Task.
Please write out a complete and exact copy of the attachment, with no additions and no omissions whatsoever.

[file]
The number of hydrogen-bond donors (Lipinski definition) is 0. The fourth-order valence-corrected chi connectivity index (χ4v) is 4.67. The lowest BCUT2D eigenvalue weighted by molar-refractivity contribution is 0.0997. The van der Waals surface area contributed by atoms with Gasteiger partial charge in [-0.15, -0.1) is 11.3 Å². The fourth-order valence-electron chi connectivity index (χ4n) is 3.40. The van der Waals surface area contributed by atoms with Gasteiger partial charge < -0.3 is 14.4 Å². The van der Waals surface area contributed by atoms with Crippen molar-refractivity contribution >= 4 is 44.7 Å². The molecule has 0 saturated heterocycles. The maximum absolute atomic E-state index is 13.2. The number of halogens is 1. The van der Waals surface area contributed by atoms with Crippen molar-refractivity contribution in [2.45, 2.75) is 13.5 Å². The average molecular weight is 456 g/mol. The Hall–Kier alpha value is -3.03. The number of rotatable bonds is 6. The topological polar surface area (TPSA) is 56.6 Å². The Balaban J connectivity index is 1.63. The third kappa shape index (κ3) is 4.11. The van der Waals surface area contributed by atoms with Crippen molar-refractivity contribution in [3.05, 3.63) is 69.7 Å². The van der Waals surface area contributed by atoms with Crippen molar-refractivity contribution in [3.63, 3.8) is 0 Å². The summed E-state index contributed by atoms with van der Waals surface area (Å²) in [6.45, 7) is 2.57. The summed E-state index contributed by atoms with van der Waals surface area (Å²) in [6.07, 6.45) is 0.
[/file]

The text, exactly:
The number of hydrogen-bond donors (Lipinski definition) is 0. The fourth-order valence-corrected chi connectivity index (χ4v) is 4.67. The lowest BCUT2D eigenvalue weighted by molar-refractivity contribution is 0.0997. The van der Waals surface area contributed by atoms with Gasteiger partial charge in [-0.15, -0.1) is 11.3 Å². The fourth-order valence-electron chi connectivity index (χ4n) is 3.40. The van der Waals surface area contributed by atoms with Gasteiger partial charge < -0.3 is 14.4 Å². The van der Waals surface area contributed by atoms with Crippen molar-refractivity contribution >= 4 is 44.7 Å². The molecule has 0 saturated heterocycles. The maximum absolute atomic E-state index is 13.2. The number of halogens is 1. The van der Waals surface area contributed by atoms with Crippen molar-refractivity contribution in [2.45, 2.75) is 13.5 Å². The average molecular weight is 456 g/mol. The Hall–Kier alpha value is -3.03. The number of rotatable bonds is 6. The topological polar surface area (TPSA) is 56.6 Å². The Balaban J connectivity index is 1.63. The third kappa shape index (κ3) is 4.11. The van der Waals surface area contributed by atoms with Crippen molar-refractivity contribution in [3.05, 3.63) is 69.7 Å². The van der Waals surface area contributed by atoms with Crippen molar-refractivity contribution in [3.63, 3.8) is 0 Å². The summed E-state index contributed by atoms with van der Waals surface area (Å²) in [6.45, 7) is 2.57. The summed E-state index contributed by atoms with van der Waals surface area (Å²) in [6.07, 6.45) is 0.